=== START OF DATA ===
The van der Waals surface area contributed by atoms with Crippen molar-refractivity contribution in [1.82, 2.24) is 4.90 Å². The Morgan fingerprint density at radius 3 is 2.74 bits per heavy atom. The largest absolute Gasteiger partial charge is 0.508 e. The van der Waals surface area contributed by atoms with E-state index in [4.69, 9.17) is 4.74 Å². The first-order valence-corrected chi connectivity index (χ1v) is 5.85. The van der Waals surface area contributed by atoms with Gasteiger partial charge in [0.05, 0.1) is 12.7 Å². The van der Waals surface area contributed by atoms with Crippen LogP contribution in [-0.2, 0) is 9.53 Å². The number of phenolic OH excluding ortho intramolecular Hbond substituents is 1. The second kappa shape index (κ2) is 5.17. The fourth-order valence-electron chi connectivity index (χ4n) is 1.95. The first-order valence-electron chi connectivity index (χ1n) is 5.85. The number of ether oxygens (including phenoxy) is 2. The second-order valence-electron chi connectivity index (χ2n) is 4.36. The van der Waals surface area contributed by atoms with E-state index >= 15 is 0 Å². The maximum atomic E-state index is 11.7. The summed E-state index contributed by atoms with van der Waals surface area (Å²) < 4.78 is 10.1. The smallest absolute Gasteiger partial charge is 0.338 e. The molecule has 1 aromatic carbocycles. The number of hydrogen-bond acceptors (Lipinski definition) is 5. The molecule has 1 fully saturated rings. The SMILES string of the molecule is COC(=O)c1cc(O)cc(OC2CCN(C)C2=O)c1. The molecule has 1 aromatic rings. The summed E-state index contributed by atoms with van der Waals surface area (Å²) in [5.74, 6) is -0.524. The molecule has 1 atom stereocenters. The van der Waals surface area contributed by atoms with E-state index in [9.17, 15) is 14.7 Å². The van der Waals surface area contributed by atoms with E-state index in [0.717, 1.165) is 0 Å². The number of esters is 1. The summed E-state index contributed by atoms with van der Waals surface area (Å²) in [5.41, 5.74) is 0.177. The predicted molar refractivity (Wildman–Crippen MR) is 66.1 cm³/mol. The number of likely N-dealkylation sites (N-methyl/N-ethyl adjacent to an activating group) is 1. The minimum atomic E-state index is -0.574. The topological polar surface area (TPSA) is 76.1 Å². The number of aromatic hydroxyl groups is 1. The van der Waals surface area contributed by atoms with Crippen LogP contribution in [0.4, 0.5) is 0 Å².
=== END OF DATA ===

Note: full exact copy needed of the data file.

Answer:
The van der Waals surface area contributed by atoms with Crippen molar-refractivity contribution in [1.82, 2.24) is 4.90 Å². The Morgan fingerprint density at radius 3 is 2.74 bits per heavy atom. The largest absolute Gasteiger partial charge is 0.508 e. The van der Waals surface area contributed by atoms with E-state index in [4.69, 9.17) is 4.74 Å². The first-order valence-corrected chi connectivity index (χ1v) is 5.85. The van der Waals surface area contributed by atoms with Gasteiger partial charge in [0.05, 0.1) is 12.7 Å². The van der Waals surface area contributed by atoms with Crippen LogP contribution in [-0.2, 0) is 9.53 Å². The number of phenolic OH excluding ortho intramolecular Hbond substituents is 1. The second kappa shape index (κ2) is 5.17. The fourth-order valence-electron chi connectivity index (χ4n) is 1.95. The first-order valence-electron chi connectivity index (χ1n) is 5.85. The number of ether oxygens (including phenoxy) is 2. The second-order valence-electron chi connectivity index (χ2n) is 4.36. The van der Waals surface area contributed by atoms with E-state index >= 15 is 0 Å². The maximum atomic E-state index is 11.7. The summed E-state index contributed by atoms with van der Waals surface area (Å²) < 4.78 is 10.1. The smallest absolute Gasteiger partial charge is 0.338 e. The molecule has 1 aromatic carbocycles. The number of hydrogen-bond acceptors (Lipinski definition) is 5. The molecule has 1 fully saturated rings. The SMILES string of the molecule is COC(=O)c1cc(O)cc(OC2CCN(C)C2=O)c1. The molecule has 1 aromatic rings. The summed E-state index contributed by atoms with van der Waals surface area (Å²) in [5.74, 6) is -0.524. The molecule has 1 atom stereocenters. The van der Waals surface area contributed by atoms with E-state index in [9.17, 15) is 14.7 Å². The van der Waals surface area contributed by atoms with E-state index in [0.717, 1.165) is 0 Å². The number of esters is 1. The summed E-state index contributed by atoms with van der Waals surface area (Å²) in [5.41, 5.74) is 0.177. The predicted molar refractivity (Wildman–Crippen MR) is 66.1 cm³/mol. The number of likely N-dealkylation sites (N-methyl/N-ethyl adjacent to an activating group) is 1. The minimum atomic E-state index is -0.574. The topological polar surface area (TPSA) is 76.1 Å². The number of aromatic hydroxyl groups is 1. The van der Waals surface area contributed by atoms with Crippen LogP contribution in [0.4, 0.5) is 0 Å².